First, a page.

Reply to post: first job

Are you sure there are servers in this cold, dark basement?

The Mighty Spang

first job

partially entailed doing ops on a room full of Vaxen. 780, 2x785, 8600, some microvax, lots of drives.

one day when changing a tape over thought 'feels a bit warm behind the 8600' so go and tell the ops manager. we go in, agree it feels a bit warm. go out and look at the aircon control panel. in those days it wasnt a nice lcd panel, it was a grey metal box with panel lights and a power switch. None of the 'unit failed' lights were on. there were 3 units running the area.

still we are coming out of winter and again a week later i'm thinking 'this is too hot, can't be right'. tell the ops manager, we do the same thing again.

then a fortnight later it was early may and the first lovely warm day of the year. I'm in a diferent building and cant seem to log on to anything in the cluster. rush over to the computer room to see all the loading doors open and people wafting air in. The aircon had failed. the console printers were going mad. as a vaxcluster everything major that happened came out on all the printers. but the heat was affecting the connection and the machines were dropping out, causing all the machines to report on the status not just what it saw, but the status that the other machines in the clusters saw as well, so paper was just churning out.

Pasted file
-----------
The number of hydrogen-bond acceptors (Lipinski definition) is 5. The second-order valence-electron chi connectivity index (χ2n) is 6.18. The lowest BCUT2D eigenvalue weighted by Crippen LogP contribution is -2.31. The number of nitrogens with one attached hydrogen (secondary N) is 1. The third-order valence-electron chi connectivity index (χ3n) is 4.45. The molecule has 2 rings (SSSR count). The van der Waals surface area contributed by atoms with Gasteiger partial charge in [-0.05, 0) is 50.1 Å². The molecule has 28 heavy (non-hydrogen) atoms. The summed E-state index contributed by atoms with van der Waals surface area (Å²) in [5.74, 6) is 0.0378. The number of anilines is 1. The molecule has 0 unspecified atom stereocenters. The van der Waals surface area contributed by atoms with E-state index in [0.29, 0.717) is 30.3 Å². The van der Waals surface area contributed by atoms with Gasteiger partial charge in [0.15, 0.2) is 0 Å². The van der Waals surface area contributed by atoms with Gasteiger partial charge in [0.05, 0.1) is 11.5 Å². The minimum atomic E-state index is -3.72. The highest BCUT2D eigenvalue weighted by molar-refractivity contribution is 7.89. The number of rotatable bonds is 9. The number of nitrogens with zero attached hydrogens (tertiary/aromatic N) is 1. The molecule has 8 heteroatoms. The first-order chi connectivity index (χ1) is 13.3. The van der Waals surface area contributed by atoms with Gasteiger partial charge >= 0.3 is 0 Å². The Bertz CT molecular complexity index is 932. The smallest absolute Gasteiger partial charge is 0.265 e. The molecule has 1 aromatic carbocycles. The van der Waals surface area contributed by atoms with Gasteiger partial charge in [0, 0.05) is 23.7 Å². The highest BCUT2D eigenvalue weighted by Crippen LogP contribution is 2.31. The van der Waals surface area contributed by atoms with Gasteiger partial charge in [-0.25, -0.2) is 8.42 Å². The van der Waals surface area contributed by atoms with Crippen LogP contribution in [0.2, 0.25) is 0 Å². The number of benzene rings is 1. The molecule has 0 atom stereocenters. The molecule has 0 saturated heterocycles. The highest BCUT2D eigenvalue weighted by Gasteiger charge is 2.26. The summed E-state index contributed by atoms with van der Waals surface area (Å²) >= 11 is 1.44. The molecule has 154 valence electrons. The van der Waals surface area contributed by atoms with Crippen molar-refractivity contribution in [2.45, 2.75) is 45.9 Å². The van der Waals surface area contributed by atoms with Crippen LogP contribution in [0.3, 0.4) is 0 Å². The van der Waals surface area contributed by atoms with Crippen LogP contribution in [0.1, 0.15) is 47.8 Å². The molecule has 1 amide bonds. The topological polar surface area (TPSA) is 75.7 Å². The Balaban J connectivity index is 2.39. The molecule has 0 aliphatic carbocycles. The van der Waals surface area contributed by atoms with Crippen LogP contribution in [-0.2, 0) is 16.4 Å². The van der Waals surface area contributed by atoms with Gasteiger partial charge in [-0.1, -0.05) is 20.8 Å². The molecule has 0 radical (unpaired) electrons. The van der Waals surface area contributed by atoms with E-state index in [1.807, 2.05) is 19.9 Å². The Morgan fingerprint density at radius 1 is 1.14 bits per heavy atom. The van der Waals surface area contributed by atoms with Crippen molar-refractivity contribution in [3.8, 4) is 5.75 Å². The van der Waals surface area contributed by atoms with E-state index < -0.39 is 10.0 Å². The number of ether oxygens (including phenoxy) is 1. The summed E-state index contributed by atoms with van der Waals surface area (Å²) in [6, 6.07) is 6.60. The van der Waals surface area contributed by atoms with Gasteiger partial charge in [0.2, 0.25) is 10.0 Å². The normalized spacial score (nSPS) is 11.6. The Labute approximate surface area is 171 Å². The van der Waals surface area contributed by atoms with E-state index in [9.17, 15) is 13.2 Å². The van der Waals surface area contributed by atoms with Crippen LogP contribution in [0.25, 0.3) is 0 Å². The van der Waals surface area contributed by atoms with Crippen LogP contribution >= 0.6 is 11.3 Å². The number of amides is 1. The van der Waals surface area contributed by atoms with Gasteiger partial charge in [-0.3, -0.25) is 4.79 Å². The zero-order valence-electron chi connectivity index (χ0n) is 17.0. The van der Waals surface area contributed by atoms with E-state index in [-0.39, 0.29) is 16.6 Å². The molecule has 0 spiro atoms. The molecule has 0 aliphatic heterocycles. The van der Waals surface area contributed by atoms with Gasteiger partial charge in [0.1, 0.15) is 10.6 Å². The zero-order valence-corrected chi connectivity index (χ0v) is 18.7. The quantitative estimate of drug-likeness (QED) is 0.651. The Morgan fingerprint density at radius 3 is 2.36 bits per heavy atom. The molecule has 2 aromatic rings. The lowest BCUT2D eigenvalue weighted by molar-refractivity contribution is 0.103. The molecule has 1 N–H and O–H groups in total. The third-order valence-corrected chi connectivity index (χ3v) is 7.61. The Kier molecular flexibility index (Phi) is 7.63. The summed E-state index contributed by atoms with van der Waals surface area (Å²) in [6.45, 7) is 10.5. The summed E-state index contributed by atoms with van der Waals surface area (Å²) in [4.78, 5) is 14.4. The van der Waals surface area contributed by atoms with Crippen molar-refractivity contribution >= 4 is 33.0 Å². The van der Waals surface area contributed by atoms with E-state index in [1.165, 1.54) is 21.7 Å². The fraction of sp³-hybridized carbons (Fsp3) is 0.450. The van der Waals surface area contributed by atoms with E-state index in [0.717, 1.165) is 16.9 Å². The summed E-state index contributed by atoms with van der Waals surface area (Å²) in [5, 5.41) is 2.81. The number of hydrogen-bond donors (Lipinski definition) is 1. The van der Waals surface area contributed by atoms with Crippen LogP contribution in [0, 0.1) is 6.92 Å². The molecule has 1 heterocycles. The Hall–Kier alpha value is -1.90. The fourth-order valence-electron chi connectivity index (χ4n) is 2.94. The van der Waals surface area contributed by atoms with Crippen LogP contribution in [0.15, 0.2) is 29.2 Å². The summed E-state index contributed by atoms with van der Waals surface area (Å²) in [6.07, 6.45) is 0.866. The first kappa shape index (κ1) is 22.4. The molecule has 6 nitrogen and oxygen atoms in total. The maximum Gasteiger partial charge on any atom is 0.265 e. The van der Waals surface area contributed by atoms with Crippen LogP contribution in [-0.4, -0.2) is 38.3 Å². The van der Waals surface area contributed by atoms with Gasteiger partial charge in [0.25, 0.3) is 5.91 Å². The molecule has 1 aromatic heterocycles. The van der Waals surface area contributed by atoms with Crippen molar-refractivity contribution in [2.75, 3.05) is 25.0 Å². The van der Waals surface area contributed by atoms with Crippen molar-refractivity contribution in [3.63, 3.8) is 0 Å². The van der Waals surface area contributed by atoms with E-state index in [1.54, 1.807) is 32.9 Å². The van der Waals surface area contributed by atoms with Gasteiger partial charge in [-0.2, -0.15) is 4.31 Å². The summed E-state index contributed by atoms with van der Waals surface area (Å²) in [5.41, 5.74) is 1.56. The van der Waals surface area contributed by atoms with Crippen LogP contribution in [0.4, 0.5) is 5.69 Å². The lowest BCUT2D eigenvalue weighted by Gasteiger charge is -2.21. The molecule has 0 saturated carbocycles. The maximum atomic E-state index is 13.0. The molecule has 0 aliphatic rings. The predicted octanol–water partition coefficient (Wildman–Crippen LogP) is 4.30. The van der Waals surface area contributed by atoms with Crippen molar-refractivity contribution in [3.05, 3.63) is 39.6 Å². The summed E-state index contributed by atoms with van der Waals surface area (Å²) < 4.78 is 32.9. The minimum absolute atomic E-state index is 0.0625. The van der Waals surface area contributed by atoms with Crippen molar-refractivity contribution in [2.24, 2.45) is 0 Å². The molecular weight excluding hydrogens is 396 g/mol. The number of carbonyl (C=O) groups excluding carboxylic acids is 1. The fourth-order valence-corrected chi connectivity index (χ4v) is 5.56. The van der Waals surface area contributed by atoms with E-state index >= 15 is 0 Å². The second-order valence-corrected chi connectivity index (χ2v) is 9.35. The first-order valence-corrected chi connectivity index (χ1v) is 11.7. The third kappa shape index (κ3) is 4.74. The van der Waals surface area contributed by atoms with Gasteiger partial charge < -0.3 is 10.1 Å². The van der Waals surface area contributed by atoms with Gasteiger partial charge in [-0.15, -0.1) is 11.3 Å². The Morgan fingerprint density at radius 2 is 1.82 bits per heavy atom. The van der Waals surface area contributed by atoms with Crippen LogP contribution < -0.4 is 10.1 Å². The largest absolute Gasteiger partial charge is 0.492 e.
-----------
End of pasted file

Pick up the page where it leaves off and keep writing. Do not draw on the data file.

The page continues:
eventually they took the decision to just turn the power off as they couldnt regain control for an orderly shutdown. not good.

when the aircon engineer turned up, it turned out due to a blown fuse in the control panel, the 'unit failed' lamps were not working. to the best of his knowlege he reckoned we were working on 2 units most of the winter, one failed a month ago (when i noticed it getting warmer) and the last one failed that day when it struggled in the heat.

the aircon panel was re-wired so instead of 'unit failed' lamps we had 'unit running' lamps. If the lamp was off we had a problem - or a blown bulb!

thing to be learned is if you've got a hunch there is a problem, don't trust your instrumentation.

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